Mark Patchett - Landlords and Tenants
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Mark Patchett - Landlords and Tenants Presentation Transcript

  • 1. Challenges with and for Private Landlords and Tenants Mark Patchett
  • 2. • Circa one third of properties at each of the four (ex)MOD sites are owned by private landlords and rented to tenants In Newtoft these are pepper-potted across the community, and in other sites are largely in blocks • Tenure is not necessarily a problem but a large concentration of private rented can be The Problem
  • 3. Privately rented housing: Frequently - poor quality and sub-standard housing - low levels of insulation and inefficient heating - poorly maintained, both internally and external (incl. gardens and environment) - absentee landlords, so difficult to contact Impact is felt by both tenants and neighbouring areas, especially where rent levels are low(er) or there are voids Key Issues – Private Landlords
  • 4. Tenants in private rented sector may - be vulnerable and/or have complex (family) needs - inappropriately opt for property or are placed - have previous history of anti-social behaviour and/or been evicted from previous tenancies - find it difficult to access appropriate services and support Key Issues - Tenants
  • 5. There is a strong correlation between badly managed, poor quality rental properties and anti-social behaviour. Ideally requires measures aimed at both supporting and/or controlling landlords and tenants
  • 6. • Many authorities run voluntary accreditation schemes with aim to achieve a decent standard of letting which meets or exceeds all legal requirements • Accreditation means achieving standards in a number of areas incl. - tenancy Agreement (setting out landlord and tenant responsibilities) - certification, decoration, cleanliness, maintenance Example: Landlord Accreditation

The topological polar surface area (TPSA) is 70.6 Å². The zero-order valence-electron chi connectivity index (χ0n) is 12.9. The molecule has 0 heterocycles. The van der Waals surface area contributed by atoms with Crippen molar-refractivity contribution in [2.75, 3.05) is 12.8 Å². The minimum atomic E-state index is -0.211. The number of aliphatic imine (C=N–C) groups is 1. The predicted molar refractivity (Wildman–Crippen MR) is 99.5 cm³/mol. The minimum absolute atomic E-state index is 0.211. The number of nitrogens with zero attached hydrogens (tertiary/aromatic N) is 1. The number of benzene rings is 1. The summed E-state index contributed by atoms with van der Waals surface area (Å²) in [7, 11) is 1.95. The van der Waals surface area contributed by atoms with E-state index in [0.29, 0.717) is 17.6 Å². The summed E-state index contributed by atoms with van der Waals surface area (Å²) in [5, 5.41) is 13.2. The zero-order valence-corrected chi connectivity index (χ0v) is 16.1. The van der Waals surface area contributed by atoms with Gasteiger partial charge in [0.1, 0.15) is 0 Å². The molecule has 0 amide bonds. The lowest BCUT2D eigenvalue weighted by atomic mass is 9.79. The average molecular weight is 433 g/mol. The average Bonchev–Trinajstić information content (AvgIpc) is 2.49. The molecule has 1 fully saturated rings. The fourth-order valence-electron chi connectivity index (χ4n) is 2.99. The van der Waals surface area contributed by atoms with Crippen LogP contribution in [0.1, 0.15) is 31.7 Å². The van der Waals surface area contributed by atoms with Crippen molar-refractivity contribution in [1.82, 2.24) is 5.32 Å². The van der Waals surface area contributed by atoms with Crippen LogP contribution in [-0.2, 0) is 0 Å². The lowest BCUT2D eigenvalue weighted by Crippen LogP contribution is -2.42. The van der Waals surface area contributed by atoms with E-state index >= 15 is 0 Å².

• 7. • The Housing Act 2004 requires local authorities to licence privately rented dwellings in three categories: - Mandatory licensing of houses in multiple occupation (HMO) with three or more storeys, five or more people and two or more households - Additional licensing of HMOs excluded from the above - Selective licensing of other private dwellings where the local authority considers it will benefit tenants and communities, in areas of low demand and/or areas with problems of anti-social behaviour Example: Compulsory Licensing
  • 8. • Support and training for responsible landlords • Prosecution of irresponsible landlords • Reduce anti-social behaviour • Halt area decline • Better housing standards for private tenants • Benefit to wider community and business • Long term economic benefits Benefits of Licensing
  • 9. Recommended : Focus on Solutions •Tenant Engagement •Tenancy Support Officers help prevent tenancy breakdown •“Tenant Referencing” scheme •Enforcement Action •Anti-Social Behaviour Orders •Litter Abatement Notices •Penalty Charge Notices under the Noise Act 1996 •Work with the Community •Challenge perceptions •Publicise enforcement action Recent Area Based Pilot
  • 10. Community Development practices: -Distribution of welcome pack -Welcome visit to engage and identify support needs -Broker practical advice and support as appropriate -Encourage full participation in community life and culture Example: Community Engagement